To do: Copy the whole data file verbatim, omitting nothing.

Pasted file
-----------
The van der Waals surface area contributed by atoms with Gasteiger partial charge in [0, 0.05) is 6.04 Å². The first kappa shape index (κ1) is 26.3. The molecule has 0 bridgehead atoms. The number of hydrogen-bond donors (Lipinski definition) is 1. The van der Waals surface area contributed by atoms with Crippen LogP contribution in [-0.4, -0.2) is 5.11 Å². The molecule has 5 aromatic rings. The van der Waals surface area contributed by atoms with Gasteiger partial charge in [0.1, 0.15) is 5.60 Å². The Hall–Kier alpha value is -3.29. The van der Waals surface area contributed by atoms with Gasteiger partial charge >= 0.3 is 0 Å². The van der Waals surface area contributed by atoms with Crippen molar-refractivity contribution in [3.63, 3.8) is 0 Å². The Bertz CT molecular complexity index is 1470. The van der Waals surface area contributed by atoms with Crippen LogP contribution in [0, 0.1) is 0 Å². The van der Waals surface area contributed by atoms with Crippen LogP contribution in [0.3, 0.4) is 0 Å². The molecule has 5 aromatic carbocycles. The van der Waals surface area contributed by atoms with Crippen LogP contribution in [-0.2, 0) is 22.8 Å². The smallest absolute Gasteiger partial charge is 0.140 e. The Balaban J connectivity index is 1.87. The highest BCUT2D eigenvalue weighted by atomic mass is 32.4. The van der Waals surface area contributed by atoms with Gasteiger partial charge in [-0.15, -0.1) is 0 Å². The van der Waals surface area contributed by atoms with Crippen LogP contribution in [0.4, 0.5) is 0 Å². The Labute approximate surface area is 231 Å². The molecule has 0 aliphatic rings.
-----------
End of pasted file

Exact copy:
The van der Waals surface area contributed by atoms with Gasteiger partial charge in [0, 0.05) is 6.04 Å². The first kappa shape index (κ1) is 26.3. The molecule has 0 bridgehead atoms. The number of hydrogen-bond donors (Lipinski definition) is 1. The van der Waals surface area contributed by atoms with Crippen LogP contribution in [-0.4, -0.2) is 5.11 Å². The molecule has 5 aromatic rings. The van der Waals surface area contributed by atoms with Gasteiger partial charge in [0.1, 0.15) is 5.60 Å². The Hall–Kier alpha value is -3.29. The van der Waals surface area contributed by atoms with Gasteiger partial charge >= 0.3 is 0 Å². The van der Waals surface area contributed by atoms with Crippen molar-refractivity contribution in [3.63, 3.8) is 0 Å². The Bertz CT molecular complexity index is 1470. The van der Waals surface area contributed by atoms with Crippen LogP contribution in [0, 0.1) is 0 Å². The van der Waals surface area contributed by atoms with Crippen LogP contribution in [0.3, 0.4) is 0 Å². The molecule has 5 aromatic carbocycles. The van der Waals surface area contributed by atoms with Crippen LogP contribution in [-0.2, 0) is 22.8 Å². The smallest absolute Gasteiger partial charge is 0.140 e. The Balaban J connectivity index is 1.87. The highest BCUT2D eigenvalue weighted by atomic mass is 32.4. The van der Waals surface area contributed by atoms with Gasteiger partial charge in [-0.15, -0.1) is 0 Å². The van der Waals surface area contributed by atoms with Crippen LogP contribution in [0.4, 0.5) is 0 Å². The Labute approximate surface area is 231 Å². The molecule has 0 aliphatic rings.